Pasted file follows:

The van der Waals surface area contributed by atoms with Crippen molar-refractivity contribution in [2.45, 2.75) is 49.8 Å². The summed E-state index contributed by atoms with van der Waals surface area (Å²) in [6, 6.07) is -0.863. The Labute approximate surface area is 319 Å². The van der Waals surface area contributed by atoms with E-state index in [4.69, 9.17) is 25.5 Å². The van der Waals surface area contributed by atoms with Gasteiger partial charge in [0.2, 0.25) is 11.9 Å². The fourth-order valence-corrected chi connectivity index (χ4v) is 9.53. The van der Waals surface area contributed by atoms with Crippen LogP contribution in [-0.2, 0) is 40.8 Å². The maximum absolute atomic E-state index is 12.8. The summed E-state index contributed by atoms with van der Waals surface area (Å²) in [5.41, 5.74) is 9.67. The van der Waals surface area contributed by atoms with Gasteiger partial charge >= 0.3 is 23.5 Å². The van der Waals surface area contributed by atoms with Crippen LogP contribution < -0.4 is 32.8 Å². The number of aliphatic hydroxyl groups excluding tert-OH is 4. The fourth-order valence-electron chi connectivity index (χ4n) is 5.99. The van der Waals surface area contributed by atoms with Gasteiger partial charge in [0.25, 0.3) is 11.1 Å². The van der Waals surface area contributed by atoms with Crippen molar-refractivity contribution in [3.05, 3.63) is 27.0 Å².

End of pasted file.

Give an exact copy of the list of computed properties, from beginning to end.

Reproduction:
The van der Waals surface area contributed by atoms with Crippen molar-refractivity contribution in [2.45, 2.75) is 49.8 Å². The summed E-state index contributed by atoms with van der Waals surface area (Å²) in [6, 6.07) is -0.863. The Labute approximate surface area is 319 Å². The van der Waals surface area contributed by atoms with E-state index in [4.69, 9.17) is 25.5 Å². The van der Waals surface area contributed by atoms with Gasteiger partial charge in [0.2, 0.25) is 11.9 Å². The fourth-order valence-corrected chi connectivity index (χ4v) is 9.53. The van der Waals surface area contributed by atoms with Crippen LogP contribution in [-0.2, 0) is 40.8 Å². The maximum absolute atomic E-state index is 12.8. The summed E-state index contributed by atoms with van der Waals surface area (Å²) in [5.41, 5.74) is 9.67. The van der Waals surface area contributed by atoms with Gasteiger partial charge >= 0.3 is 23.5 Å². The van der Waals surface area contributed by atoms with Crippen LogP contribution < -0.4 is 32.8 Å². The number of aliphatic hydroxyl groups excluding tert-OH is 4. The fourth-order valence-electron chi connectivity index (χ4n) is 5.99. The van der Waals surface area contributed by atoms with Gasteiger partial charge in [0.25, 0.3) is 11.1 Å². The van der Waals surface area contributed by atoms with Crippen molar-refractivity contribution in [3.05, 3.63) is 27.0 Å².